Indexed on: 26 Jun '13Published on: 26 Jun '13Published in: Europace : European pacing, arrhythmias, and cardiac electrophysiology : journal of the working groups on cardiac pacing, arrhythmias, and cardiac cellular electrophysiology of the European Society of Cardiology
Pulmonary vein isolation (PVI) can be considered for treatment of symptomatic atrial fibrillation (AF). Nowadays, in addition to transcatheter ablation, thoracoscopic surgical PVI is available. The aim of this study is to compare clinical outcome of surgical with transcatheter PVI as first invasive treatment strategy of AF.From June 2009 to November 2011, 33 patients underwent minimally invasive surgical PVI, and were matched (1:2 fashion) retrospectively according to age, sex, and AF type, with 66 patients who underwent transcatheter PVI. Success was defined as freedom from atrial arrhythmias on 24 h Holter monitoring without use of anti-arrhythmic drugs (AADs) at 1 year. Mean age was 52 ± 10 years, 82% were male. Paroxysmal AF was present in 76 patients (77%), persistent AF in 23 (23%) patients. None underwent prior ablations, and failed on 1.2 ± 0.6 AADs. At 12 months, complete freedom from atrial arrhythmias without AADs in the surgical PVI group was 88% compared with 41% in the transcatheter PVI group (P < 0.001). Freedom from atrial arrhythmias with AADs was 91 vs. 62%, in the surgical vs. transcatheter PVI group, respectively (P = 0.002). Complications occurred in seven (21%) surgical PVI patients, and three (5%) transcatheter PVI patients (P = 0.015).In present matched study comparing a surgical with transcatheter PVI treatment strategy in symptomatic AF patients failed on AADs, but without prior ablations, a surgical PVI strategy was more effective to prevent recurrence of atrial arrhythmias, than a transcatheter PVI treatment strategy. However, complications were more frequent with surgical PVI.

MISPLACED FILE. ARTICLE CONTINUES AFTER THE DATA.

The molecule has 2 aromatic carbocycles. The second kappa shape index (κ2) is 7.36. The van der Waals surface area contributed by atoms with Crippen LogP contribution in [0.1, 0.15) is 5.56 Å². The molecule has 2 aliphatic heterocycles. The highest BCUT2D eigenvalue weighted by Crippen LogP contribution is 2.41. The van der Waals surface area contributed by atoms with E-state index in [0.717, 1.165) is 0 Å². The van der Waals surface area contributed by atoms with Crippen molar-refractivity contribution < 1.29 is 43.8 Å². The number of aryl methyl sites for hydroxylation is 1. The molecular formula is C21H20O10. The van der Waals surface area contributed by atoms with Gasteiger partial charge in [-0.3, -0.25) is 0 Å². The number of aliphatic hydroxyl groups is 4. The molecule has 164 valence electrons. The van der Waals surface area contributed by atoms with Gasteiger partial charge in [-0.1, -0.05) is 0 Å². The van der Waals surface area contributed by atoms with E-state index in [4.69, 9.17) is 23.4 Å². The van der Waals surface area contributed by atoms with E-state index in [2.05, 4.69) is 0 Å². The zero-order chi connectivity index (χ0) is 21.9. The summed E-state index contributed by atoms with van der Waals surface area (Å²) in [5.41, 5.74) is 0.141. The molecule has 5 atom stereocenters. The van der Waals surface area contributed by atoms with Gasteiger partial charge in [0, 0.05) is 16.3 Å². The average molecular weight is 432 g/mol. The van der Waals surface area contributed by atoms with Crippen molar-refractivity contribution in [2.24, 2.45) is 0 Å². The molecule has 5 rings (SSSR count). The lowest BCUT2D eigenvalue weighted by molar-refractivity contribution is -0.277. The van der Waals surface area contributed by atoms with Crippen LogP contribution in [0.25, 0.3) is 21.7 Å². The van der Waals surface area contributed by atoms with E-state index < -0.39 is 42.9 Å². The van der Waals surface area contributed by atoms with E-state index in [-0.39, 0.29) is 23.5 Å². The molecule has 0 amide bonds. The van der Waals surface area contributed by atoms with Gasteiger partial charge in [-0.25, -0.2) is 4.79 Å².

Indexed on: 04 May '18
Published on: 04 May '18 in Europace : European pacing, arrhythmias, and cardiac electrophysiology : journal of the working groups on cardiac pacing, arrhythmias, and cardiac cellular electrophysiology of the European Society of Cardiology